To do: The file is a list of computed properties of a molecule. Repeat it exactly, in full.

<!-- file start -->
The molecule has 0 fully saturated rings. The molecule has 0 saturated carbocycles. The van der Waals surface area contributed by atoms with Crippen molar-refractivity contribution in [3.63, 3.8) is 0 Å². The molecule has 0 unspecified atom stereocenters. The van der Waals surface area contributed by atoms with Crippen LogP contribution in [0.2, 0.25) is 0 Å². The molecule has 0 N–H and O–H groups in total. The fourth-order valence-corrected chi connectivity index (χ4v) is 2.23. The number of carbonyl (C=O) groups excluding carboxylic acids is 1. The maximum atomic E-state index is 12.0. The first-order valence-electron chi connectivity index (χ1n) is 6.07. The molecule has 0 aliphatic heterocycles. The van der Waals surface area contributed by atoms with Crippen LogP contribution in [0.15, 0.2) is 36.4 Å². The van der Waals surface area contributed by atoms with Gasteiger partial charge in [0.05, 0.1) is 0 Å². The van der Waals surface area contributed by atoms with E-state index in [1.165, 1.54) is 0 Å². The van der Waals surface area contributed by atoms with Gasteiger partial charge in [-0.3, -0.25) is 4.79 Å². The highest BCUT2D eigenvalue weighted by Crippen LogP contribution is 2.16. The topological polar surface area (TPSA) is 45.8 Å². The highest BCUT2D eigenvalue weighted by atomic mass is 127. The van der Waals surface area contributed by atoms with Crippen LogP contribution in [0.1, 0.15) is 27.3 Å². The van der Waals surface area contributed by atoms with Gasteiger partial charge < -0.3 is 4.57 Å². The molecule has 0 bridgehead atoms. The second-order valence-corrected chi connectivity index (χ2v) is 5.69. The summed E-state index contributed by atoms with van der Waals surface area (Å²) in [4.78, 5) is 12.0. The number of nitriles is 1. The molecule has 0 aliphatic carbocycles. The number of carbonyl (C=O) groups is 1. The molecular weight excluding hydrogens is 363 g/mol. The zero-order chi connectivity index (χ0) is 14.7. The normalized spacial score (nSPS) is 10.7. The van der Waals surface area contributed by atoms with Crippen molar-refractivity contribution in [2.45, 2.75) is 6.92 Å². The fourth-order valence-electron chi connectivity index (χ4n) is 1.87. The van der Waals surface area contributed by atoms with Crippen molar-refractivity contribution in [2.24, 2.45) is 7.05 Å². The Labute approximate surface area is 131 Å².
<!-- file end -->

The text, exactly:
The molecule has 0 fully saturated rings. The molecule has 0 saturated carbocycles. The van der Waals surface area contributed by atoms with Crippen molar-refractivity contribution in [3.63, 3.8) is 0 Å². The molecule has 0 unspecified atom stereocenters. The van der Waals surface area contributed by atoms with Crippen LogP contribution in [0.2, 0.25) is 0 Å². The molecule has 0 N–H and O–H groups in total. The fourth-order valence-corrected chi connectivity index (χ4v) is 2.23. The number of carbonyl (C=O) groups excluding carboxylic acids is 1. The maximum atomic E-state index is 12.0. The first-order valence-electron chi connectivity index (χ1n) is 6.07. The molecule has 0 aliphatic heterocycles. The van der Waals surface area contributed by atoms with Crippen LogP contribution in [0.15, 0.2) is 36.4 Å². The van der Waals surface area contributed by atoms with Gasteiger partial charge in [0.05, 0.1) is 0 Å². The van der Waals surface area contributed by atoms with E-state index in [1.165, 1.54) is 0 Å². The van der Waals surface area contributed by atoms with Gasteiger partial charge in [-0.3, -0.25) is 4.79 Å². The highest BCUT2D eigenvalue weighted by Crippen LogP contribution is 2.16. The topological polar surface area (TPSA) is 45.8 Å². The highest BCUT2D eigenvalue weighted by atomic mass is 127. The van der Waals surface area contributed by atoms with Crippen LogP contribution in [0.1, 0.15) is 27.3 Å². The van der Waals surface area contributed by atoms with Gasteiger partial charge < -0.3 is 4.57 Å². The molecule has 0 bridgehead atoms. The second-order valence-corrected chi connectivity index (χ2v) is 5.69. The summed E-state index contributed by atoms with van der Waals surface area (Å²) in [4.78, 5) is 12.0. The number of nitriles is 1. The molecule has 0 aliphatic carbocycles. The number of carbonyl (C=O) groups is 1. The molecular weight excluding hydrogens is 363 g/mol. The zero-order chi connectivity index (χ0) is 14.7. The normalized spacial score (nSPS) is 10.7. The van der Waals surface area contributed by atoms with Crippen molar-refractivity contribution in [2.45, 2.75) is 6.92 Å². The fourth-order valence-electron chi connectivity index (χ4n) is 1.87. The van der Waals surface area contributed by atoms with Crippen molar-refractivity contribution in [2.24, 2.45) is 7.05 Å². The Labute approximate surface area is 131 Å².